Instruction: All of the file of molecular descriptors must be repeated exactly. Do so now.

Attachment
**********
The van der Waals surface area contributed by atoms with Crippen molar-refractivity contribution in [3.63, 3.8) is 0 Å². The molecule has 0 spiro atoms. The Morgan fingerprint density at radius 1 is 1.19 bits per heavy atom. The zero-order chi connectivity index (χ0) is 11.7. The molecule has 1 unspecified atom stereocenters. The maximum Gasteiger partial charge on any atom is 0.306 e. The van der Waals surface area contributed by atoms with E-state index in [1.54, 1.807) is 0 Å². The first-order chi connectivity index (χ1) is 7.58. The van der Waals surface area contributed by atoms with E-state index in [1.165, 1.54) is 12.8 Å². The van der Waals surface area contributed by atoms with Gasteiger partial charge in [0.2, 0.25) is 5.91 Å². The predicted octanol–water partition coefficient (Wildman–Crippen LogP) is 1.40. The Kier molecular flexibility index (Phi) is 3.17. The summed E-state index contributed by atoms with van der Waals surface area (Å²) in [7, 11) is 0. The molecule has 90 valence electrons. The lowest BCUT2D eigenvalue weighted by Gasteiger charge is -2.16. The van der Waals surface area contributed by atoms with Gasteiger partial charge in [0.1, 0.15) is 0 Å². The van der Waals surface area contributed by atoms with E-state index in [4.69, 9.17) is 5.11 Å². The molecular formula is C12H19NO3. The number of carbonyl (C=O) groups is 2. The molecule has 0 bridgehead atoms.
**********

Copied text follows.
The van der Waals surface area contributed by atoms with Crippen molar-refractivity contribution in [3.63, 3.8) is 0 Å². The molecule has 0 spiro atoms. The Morgan fingerprint density at radius 1 is 1.19 bits per heavy atom. The zero-order chi connectivity index (χ0) is 11.7. The molecule has 1 unspecified atom stereocenters. The maximum Gasteiger partial charge on any atom is 0.306 e. The van der Waals surface area contributed by atoms with E-state index in [1.54, 1.807) is 0 Å². The first-order chi connectivity index (χ1) is 7.58. The van der Waals surface area contributed by atoms with E-state index in [1.165, 1.54) is 12.8 Å². The van der Waals surface area contributed by atoms with Gasteiger partial charge in [0.2, 0.25) is 5.91 Å². The predicted octanol–water partition coefficient (Wildman–Crippen LogP) is 1.40. The Kier molecular flexibility index (Phi) is 3.17. The summed E-state index contributed by atoms with van der Waals surface area (Å²) in [7, 11) is 0. The molecule has 90 valence electrons. The lowest BCUT2D eigenvalue weighted by Gasteiger charge is -2.16. The van der Waals surface area contributed by atoms with Gasteiger partial charge in [0.1, 0.15) is 0 Å². The van der Waals surface area contributed by atoms with E-state index in [4.69, 9.17) is 5.11 Å². The molecular formula is C12H19NO3. The number of carbonyl (C=O) groups is 2. The molecule has 0 bridgehead atoms.